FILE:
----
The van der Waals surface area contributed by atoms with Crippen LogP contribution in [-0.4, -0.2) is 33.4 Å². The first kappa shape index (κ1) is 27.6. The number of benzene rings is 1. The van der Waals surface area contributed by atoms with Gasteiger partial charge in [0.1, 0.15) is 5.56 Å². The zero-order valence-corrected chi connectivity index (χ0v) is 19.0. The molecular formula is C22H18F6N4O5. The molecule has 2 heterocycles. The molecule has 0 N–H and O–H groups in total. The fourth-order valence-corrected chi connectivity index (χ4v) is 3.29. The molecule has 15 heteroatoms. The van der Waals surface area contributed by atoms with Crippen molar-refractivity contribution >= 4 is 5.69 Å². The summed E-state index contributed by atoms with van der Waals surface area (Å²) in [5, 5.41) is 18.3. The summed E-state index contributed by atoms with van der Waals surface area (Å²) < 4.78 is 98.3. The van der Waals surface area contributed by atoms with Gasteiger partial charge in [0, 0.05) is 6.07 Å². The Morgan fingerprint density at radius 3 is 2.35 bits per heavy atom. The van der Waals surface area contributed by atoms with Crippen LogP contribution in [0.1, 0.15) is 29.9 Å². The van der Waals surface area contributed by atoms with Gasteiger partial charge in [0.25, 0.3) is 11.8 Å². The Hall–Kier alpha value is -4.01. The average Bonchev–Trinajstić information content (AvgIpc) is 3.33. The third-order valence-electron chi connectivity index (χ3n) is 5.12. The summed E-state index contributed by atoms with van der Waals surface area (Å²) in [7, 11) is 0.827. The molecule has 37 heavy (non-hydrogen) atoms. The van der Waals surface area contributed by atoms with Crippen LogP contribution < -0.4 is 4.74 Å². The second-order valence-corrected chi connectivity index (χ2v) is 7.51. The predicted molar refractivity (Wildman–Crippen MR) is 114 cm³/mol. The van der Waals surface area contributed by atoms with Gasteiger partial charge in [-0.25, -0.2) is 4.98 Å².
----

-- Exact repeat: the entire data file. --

The van der Waals surface area contributed by atoms with Crippen LogP contribution in [-0.4, -0.2) is 33.4 Å². The first kappa shape index (κ1) is 27.6. The number of benzene rings is 1. The van der Waals surface area contributed by atoms with Gasteiger partial charge in [0.1, 0.15) is 5.56 Å². The zero-order valence-corrected chi connectivity index (χ0v) is 19.0. The molecular formula is C22H18F6N4O5. The molecule has 2 heterocycles. The molecule has 0 N–H and O–H groups in total. The fourth-order valence-corrected chi connectivity index (χ4v) is 3.29. The molecule has 15 heteroatoms. The van der Waals surface area contributed by atoms with Crippen molar-refractivity contribution >= 4 is 5.69 Å². The summed E-state index contributed by atoms with van der Waals surface area (Å²) in [5, 5.41) is 18.3. The summed E-state index contributed by atoms with van der Waals surface area (Å²) < 4.78 is 98.3. The van der Waals surface area contributed by atoms with Gasteiger partial charge in [0, 0.05) is 6.07 Å². The Morgan fingerprint density at radius 3 is 2.35 bits per heavy atom. The van der Waals surface area contributed by atoms with Crippen LogP contribution in [0.1, 0.15) is 29.9 Å². The van der Waals surface area contributed by atoms with Gasteiger partial charge in [0.25, 0.3) is 11.8 Å². The Hall–Kier alpha value is -4.01. The average Bonchev–Trinajstić information content (AvgIpc) is 3.33. The third-order valence-electron chi connectivity index (χ3n) is 5.12. The summed E-state index contributed by atoms with van der Waals surface area (Å²) in [7, 11) is 0.827. The molecule has 37 heavy (non-hydrogen) atoms. The van der Waals surface area contributed by atoms with Crippen LogP contribution < -0.4 is 4.74 Å². The second-order valence-corrected chi connectivity index (χ2v) is 7.51. The predicted molar refractivity (Wildman–Crippen MR) is 114 cm³/mol. The van der Waals surface area contributed by atoms with Gasteiger partial charge in [-0.25, -0.2) is 4.98 Å².